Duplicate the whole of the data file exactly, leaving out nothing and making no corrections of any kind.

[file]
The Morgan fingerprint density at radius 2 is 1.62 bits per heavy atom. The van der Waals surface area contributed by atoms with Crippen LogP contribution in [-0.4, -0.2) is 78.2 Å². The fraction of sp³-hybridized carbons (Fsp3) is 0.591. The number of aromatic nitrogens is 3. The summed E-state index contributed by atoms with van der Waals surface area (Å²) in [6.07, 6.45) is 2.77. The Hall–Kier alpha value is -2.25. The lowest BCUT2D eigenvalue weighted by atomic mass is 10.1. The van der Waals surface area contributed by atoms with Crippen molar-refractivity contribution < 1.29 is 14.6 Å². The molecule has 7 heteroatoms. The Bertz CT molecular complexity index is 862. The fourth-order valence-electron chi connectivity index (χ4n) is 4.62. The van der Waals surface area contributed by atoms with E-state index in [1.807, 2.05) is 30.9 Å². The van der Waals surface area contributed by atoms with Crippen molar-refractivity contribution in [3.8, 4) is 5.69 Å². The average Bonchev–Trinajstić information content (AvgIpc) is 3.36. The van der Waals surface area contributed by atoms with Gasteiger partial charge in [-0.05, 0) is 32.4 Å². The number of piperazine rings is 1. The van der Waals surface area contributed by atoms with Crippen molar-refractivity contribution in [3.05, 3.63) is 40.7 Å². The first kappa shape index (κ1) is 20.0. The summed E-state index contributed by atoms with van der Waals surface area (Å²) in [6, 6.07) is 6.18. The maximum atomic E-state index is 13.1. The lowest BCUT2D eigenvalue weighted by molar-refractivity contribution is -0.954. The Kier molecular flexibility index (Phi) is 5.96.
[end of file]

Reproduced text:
The Morgan fingerprint density at radius 2 is 1.62 bits per heavy atom. The van der Waals surface area contributed by atoms with Crippen LogP contribution in [-0.4, -0.2) is 78.2 Å². The fraction of sp³-hybridized carbons (Fsp3) is 0.591. The number of aromatic nitrogens is 3. The summed E-state index contributed by atoms with van der Waals surface area (Å²) in [6.07, 6.45) is 2.77. The Hall–Kier alpha value is -2.25. The lowest BCUT2D eigenvalue weighted by atomic mass is 10.1. The van der Waals surface area contributed by atoms with Crippen molar-refractivity contribution < 1.29 is 14.6 Å². The molecule has 7 heteroatoms. The Bertz CT molecular complexity index is 862. The fourth-order valence-electron chi connectivity index (χ4n) is 4.62. The van der Waals surface area contributed by atoms with E-state index in [1.807, 2.05) is 30.9 Å². The van der Waals surface area contributed by atoms with Crippen molar-refractivity contribution in [3.8, 4) is 5.69 Å². The average Bonchev–Trinajstić information content (AvgIpc) is 3.36. The van der Waals surface area contributed by atoms with Gasteiger partial charge in [-0.05, 0) is 32.4 Å². The number of piperazine rings is 1. The van der Waals surface area contributed by atoms with Crippen molar-refractivity contribution in [3.05, 3.63) is 40.7 Å². The first kappa shape index (κ1) is 20.0. The summed E-state index contributed by atoms with van der Waals surface area (Å²) in [6, 6.07) is 6.18. The maximum atomic E-state index is 13.1. The lowest BCUT2D eigenvalue weighted by molar-refractivity contribution is -0.954. The Kier molecular flexibility index (Phi) is 5.96.